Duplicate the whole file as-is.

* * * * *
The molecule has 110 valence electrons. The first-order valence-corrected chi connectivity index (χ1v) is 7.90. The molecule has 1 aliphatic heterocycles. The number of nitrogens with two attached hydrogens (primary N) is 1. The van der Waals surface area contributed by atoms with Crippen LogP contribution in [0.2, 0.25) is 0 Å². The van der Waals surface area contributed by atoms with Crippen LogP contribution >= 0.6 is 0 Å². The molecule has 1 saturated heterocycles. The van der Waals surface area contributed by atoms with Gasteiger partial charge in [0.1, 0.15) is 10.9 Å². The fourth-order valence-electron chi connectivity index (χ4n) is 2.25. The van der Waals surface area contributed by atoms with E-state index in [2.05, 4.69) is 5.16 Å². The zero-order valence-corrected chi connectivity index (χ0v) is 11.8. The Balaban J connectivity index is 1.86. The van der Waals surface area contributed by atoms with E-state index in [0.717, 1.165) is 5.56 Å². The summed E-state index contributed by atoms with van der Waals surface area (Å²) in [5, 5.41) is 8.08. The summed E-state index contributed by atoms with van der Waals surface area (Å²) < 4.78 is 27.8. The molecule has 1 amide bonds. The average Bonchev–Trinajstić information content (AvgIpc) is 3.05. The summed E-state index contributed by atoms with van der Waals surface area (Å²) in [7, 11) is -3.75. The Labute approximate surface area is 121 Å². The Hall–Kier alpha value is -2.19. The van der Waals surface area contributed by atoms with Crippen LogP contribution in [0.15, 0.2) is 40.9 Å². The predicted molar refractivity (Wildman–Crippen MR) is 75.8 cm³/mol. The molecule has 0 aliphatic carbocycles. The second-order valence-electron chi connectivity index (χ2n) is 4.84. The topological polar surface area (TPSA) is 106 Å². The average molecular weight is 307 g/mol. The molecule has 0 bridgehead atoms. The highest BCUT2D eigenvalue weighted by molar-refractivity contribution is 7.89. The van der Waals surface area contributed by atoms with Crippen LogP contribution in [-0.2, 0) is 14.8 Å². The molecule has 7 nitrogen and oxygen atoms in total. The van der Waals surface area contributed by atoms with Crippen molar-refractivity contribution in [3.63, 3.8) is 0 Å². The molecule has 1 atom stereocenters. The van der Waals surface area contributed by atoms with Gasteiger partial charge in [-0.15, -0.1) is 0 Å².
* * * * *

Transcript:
The molecule has 110 valence electrons. The first-order valence-corrected chi connectivity index (χ1v) is 7.90. The molecule has 1 aliphatic heterocycles. The number of nitrogens with two attached hydrogens (primary N) is 1. The van der Waals surface area contributed by atoms with Crippen LogP contribution in [0.2, 0.25) is 0 Å². The van der Waals surface area contributed by atoms with Crippen LogP contribution >= 0.6 is 0 Å². The molecule has 1 saturated heterocycles. The van der Waals surface area contributed by atoms with Gasteiger partial charge in [0.1, 0.15) is 10.9 Å². The fourth-order valence-electron chi connectivity index (χ4n) is 2.25. The van der Waals surface area contributed by atoms with E-state index in [2.05, 4.69) is 5.16 Å². The zero-order valence-corrected chi connectivity index (χ0v) is 11.8. The Balaban J connectivity index is 1.86. The van der Waals surface area contributed by atoms with E-state index in [0.717, 1.165) is 5.56 Å². The summed E-state index contributed by atoms with van der Waals surface area (Å²) in [5, 5.41) is 8.08. The summed E-state index contributed by atoms with van der Waals surface area (Å²) < 4.78 is 27.8. The molecule has 1 amide bonds. The average Bonchev–Trinajstić information content (AvgIpc) is 3.05. The summed E-state index contributed by atoms with van der Waals surface area (Å²) in [7, 11) is -3.75. The Labute approximate surface area is 121 Å². The Hall–Kier alpha value is -2.19. The van der Waals surface area contributed by atoms with Crippen LogP contribution in [0.15, 0.2) is 40.9 Å². The predicted molar refractivity (Wildman–Crippen MR) is 75.8 cm³/mol. The molecule has 0 aliphatic carbocycles. The second-order valence-electron chi connectivity index (χ2n) is 4.84. The topological polar surface area (TPSA) is 106 Å². The average molecular weight is 307 g/mol. The molecule has 0 bridgehead atoms. The highest BCUT2D eigenvalue weighted by molar-refractivity contribution is 7.89. The van der Waals surface area contributed by atoms with Crippen LogP contribution in [-0.2, 0) is 14.8 Å². The molecule has 7 nitrogen and oxygen atoms in total. The van der Waals surface area contributed by atoms with Crippen molar-refractivity contribution in [3.63, 3.8) is 0 Å². The molecule has 1 atom stereocenters. The van der Waals surface area contributed by atoms with Gasteiger partial charge in [-0.15, -0.1) is 0 Å².